Sunday, February 24, 2008

Bates Numbering with Adobe Acrobat 8 Pro

I have just mastered the Bates-numbering function of Adobe 8 Pro. It enables you to Bates-number large quantities of PDF files. Given that most cases are now filed electronically, this makes it that much easier to never see paper in the office. Adobe lets you place a large number of PDFs into one window, reorganize them, then insert a Bates-number into the first page of the first document that then continues throughout the rest of the batch. You can also easily search for documents by Bates number.

Working in a complex international case, I fought for a long time to convince my European counterparts of the wisdom of Bates-numbering. Now that documents number in the thousands, they are convinced of the wisdom!

I don't know how long lawyers have been seriously Bates-numbering documents, but I recently had occasion to review the Nuremberg trial exhibits in the USGPO publication Nazi Conspiracy and Agression (1946). It seems that each international team of prosecutors was using a unique Bates-style system to stamp hundreds of thousands of documents as they were received.

Probably only lawyers could get so worked up about page numbers, but there is nothing worse than collecting useless evidence because you can't tell what a witness was looking at, or fumbling around with mis-numbered or unnumbered pages in a courtroom.

Some Bates-numbering background and history from Wikipedia:

Bates numbering (also known as Bates stamping or Bates coding) is used in the legal, medical, and business fields to place identifying numbers and/or date/time-marks on images and documents as they are scanned or processed (for example, during the discovery stage of preparations for trial or identifying business receipts). Bates Stamping can be used to mark and identify images with copyrights by putting a company name, logo and/or legal copyright on them. This process provides identification, protection, and auto-increment numbering of the images.
Bates numbering is commonly used as an organizational method to label and identify legal documents. During the discovery phase of litigation, a large number of documents might necessitate the use of unique identifiers for each page of each document for reference and retreival. Bates numbering (named for the Bates automatic numbering machine), assigns an arbitrary unique identifier to each page. Such "numbering" may be solely numeric or may contain a combination of letters and numbers (alphanumeric). There is no standard method for numbering documents. Examples of Bates numbers schemes used in tobacco cases may be found here.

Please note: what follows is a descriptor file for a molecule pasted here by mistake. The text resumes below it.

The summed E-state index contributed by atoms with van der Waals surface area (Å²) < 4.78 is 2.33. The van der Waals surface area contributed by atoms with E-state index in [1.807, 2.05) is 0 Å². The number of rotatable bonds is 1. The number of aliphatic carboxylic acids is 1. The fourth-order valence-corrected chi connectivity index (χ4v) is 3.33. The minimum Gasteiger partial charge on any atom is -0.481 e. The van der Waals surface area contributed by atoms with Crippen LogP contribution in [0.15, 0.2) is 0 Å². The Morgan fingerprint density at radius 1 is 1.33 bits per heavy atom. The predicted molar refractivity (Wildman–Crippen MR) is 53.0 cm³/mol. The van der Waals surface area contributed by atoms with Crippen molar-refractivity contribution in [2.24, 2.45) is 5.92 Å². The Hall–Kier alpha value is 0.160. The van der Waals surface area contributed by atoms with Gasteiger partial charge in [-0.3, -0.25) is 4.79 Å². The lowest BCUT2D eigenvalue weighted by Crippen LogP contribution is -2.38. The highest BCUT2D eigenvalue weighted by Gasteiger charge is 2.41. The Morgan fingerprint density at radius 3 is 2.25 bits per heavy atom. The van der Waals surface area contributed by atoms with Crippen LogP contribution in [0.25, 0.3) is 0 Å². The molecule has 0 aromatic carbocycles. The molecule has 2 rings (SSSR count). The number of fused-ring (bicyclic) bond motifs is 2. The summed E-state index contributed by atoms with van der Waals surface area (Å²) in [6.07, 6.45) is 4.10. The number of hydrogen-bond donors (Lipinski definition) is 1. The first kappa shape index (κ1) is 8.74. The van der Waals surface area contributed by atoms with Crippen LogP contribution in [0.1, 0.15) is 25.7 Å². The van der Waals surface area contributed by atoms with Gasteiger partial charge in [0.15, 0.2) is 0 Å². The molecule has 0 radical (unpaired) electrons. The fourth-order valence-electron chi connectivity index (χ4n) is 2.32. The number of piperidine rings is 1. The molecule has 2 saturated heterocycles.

Manual Bates stamping uses a self inking stamp with numbered wheels (5, 6, and 7-wheeled models are common) that automatically increment each time the stamp is pressed down on a page (some stamps allow for duplicate documents by only incrementing after two or more presses). Today, preprinted, self-adhesive labels are common as is electronic document discovery (EDD) software that can electronically "stamp" documents stored as computer files by superimpsoing numbers onto them.
The Bates Automatic Numbering Machine was patented in 1891-93 by the Bates Manufacturing Company of Edison, NJ.[1]
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Anonymous said...

Good for you. Instead of a history lesson I was expecting a "how to". Thanks for a waste of time.

Ray Dowd said...

Thanks, anonymous! The help function on Adobe is completely self-explanatory. Go to "Advanced" then "Document Processing" then "Bates Numbering" then "Add". You get a popup window that lets you browse for PDF folders. Add the ones in your Bates series, rearrange them in whatever order you like, click in the footer you would like the number to appear in and add a prefix and it works! Very easy also to remove, just click on "remove" instead of "add".

Anonymous said...

Ray, Loyal reader here...

Thanks for this...This may be a partial answer to a larger document security problem real estate appraisers have in there dealings with the mortgage industry.

The mtg banks often contract third party document conduits that have been caught disassembling, copying portions, editing the appraisers orignal report into something that is more favorable to the bank... hence the Sub-prime mortgage industry collapse...

thanks again.


Live said...

I don't think its at all strange to get worked up about Bates numbering, because I am gathering that it's basically a primary key.

What you really are saying is that in addition to being a lawyer, you are interested in one of the most important issues in database theory, how to repeatedly, consistently find a single record using its unique key.

One would think that law firms would be heavy database users and highly database literate but strangely, most Ive seen aren't. For years I resisted learning about RDBMS's and ORDBMS's thinking they were boring but that was a very stupid attitude. When I finally started investigating them, I realized, you can do anything with them, they are the ultimate Swiss Army knives. So now I use the free postgresql on a pretty continuous basis.

Thank you for your coverage of Holocaust-era art crimes issues.